Australian businesses say they are not sold on the government's proposed mandatory data breach notification scheme, with some even going so far as to call for it to be abandoned.
Late last year the government released an exposure draft of its long-awaited bill for the scheme, outlining what it considers a serious breach and the steps an organisation must take in response to one.
It defines a serious breach as unauthorised access to, disclosure or loss of customer information which generates a real risk of serious harm to individuals.
After an entity is aware or "ought to have been aware" a serious breach has occured, it must notify customers, the Privacy Commissioner, and potentially the media "as soon as practicable".
In cases where an entity suspects a breach has occured, it will have 30 days to assess whether it needs to make notification.
However, Australia's biggest industry groups are calling for changes to be made to avoid "notification fatigue" and to make their obligations clearer.
The Australian Industry Group - which represents 60,000 business across a range of sectors - said it couldn't understand why such a scheme was required at all.
"Ai Group understands the reasons why the bill has been drafted but we are not convinced of the need for the bill," it said.
It argued [pdf] there were already privacy protections in place to deal with data breaches, and businesses would face an "unreasonable compliance burden" and difficult implementation of the scheme should it go ahead.
The Australian Retail Credit Association (ARCA) similarly argued the bill needed to be heavily edited if it was to progress any further.
It outlined [pdf] a laundry list of issues, covering the 30-day assessment period, the ability for the Privacy Commissioner to direct an entity to make notification of a breach, and the inclusion of "psychological and emotional" in the definition of what constitutes "harm", among others.
Should have known
Ai Group stood on its own in outright questioning the need for the bill, but echoed the calls of many others in calling for the removal of the concept that an entity would still be subject to disclosure obligations if it 'ought to reasonably be aware' that a serious breach had occured.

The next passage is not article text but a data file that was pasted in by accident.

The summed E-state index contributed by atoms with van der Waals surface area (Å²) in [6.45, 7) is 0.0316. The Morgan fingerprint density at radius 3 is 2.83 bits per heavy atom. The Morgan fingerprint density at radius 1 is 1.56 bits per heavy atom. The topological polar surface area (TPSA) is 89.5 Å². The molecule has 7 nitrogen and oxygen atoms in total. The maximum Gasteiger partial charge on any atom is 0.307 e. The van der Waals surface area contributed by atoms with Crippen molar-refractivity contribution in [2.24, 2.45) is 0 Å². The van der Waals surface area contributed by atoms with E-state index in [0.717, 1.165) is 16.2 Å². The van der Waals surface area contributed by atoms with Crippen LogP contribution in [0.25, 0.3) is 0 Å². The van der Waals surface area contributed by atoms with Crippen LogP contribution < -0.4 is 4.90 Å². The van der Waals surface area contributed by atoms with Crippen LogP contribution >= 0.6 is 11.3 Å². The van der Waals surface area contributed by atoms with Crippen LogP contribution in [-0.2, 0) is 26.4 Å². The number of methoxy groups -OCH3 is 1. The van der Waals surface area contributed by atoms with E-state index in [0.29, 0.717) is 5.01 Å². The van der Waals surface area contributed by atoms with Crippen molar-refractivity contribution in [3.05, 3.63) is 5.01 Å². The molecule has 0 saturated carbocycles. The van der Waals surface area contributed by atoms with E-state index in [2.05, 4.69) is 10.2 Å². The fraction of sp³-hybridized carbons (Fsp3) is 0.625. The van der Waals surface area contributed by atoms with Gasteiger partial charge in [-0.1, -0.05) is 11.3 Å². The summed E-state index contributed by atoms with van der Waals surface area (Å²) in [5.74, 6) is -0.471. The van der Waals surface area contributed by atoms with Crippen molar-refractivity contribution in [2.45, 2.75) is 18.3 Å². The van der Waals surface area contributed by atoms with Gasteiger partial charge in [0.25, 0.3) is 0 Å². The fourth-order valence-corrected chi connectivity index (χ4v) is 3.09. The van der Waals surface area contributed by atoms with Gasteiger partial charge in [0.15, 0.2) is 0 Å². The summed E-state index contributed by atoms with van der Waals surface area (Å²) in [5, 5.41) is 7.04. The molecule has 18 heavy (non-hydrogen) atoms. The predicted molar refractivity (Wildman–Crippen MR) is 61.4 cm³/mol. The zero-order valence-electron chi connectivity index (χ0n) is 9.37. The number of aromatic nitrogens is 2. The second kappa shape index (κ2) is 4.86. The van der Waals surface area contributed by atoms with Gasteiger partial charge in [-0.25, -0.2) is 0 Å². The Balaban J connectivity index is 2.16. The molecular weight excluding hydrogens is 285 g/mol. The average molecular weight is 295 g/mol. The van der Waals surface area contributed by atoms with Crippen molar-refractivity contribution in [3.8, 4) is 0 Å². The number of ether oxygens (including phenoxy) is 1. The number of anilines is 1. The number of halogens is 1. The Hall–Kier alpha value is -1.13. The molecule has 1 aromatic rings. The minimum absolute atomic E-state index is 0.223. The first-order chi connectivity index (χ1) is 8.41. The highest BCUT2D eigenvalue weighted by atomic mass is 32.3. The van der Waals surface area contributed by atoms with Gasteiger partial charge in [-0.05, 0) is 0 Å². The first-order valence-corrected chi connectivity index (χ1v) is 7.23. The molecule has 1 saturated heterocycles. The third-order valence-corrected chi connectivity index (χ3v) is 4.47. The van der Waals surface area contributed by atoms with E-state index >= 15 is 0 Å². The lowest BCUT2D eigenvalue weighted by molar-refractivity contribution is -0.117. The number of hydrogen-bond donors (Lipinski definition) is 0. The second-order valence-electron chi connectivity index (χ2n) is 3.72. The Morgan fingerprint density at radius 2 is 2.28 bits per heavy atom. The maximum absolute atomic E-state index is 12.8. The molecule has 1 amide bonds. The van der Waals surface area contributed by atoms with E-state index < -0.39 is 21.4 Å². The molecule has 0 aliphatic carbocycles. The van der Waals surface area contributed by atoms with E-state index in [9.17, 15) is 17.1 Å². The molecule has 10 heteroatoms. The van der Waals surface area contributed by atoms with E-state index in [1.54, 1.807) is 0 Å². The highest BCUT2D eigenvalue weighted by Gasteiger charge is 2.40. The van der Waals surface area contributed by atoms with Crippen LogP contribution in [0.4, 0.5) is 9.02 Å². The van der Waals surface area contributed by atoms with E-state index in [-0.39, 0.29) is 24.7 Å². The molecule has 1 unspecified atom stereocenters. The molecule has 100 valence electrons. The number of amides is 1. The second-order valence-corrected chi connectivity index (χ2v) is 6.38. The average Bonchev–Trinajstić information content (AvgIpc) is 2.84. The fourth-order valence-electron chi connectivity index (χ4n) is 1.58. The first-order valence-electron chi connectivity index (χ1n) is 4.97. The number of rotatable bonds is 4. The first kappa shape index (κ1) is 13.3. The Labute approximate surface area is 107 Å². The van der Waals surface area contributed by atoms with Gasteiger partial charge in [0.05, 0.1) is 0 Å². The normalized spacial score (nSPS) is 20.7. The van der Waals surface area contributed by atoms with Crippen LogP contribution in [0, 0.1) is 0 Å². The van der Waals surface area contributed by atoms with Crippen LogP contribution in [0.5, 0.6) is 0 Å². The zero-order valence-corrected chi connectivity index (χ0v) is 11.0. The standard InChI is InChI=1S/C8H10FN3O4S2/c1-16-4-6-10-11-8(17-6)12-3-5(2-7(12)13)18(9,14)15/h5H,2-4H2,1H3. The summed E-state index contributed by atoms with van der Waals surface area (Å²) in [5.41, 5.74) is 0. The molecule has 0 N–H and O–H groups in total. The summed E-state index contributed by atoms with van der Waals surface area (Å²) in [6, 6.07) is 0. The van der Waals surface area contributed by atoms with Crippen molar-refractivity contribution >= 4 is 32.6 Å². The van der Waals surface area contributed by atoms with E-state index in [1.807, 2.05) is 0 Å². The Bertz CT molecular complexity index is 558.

The argument was similarly made by Telstra, PriceWaterhouseCoopers, the ABC, the Law Council of Australia, the Insurance Council of Australia [pdf], and the Australian Retail Credit Association.
Telstra said while it assumed the language had been included to address situations where an entity was "wilfully blind" to a serious data breach, it could result in organisations being unfairly targeted for not notifying early enough.
"Security incidents and complaints are generally raised within a large organisation such as ours through a number of channels," Telstra said [pdf].
"It may not be apparent that there is a serious data breach requiring notification until issues are ventilated either by multiple persons or via multiple channels."
PwC said [pdf] its research had found that it takes an average of 243 days between when an entity is hacked and when it discovered the breach, and called on the OAIC to make clearer the circumstances under which it would consider an organisation should have been aware of a breach.
"... an entity may not become aware of a serious data breach until after the hacked information has been unlawfully used or disclosed... This may be a significant time after the serious data breach occurred," the ABC [pdf] agreed, calling for the removal of the 'ought to have been aware' phrase.
The Law Council argued [pdf] the language was too broad and uncertain and pushed for its removal from the bill, as did ARCA, which questioned how an entity can be required to notify of a breach if it is not aware one has occured.
What is harm?
Issues were also raised with how an organisation would be expected to assess the harm to an individual in a data breach.
According to PayPal, the legislation's current scope of "harm" - which includes physical, psychological, economic and reputational - is "overly broad" and requires entities to assess characteristics of individuals without the requisite expertise to do so.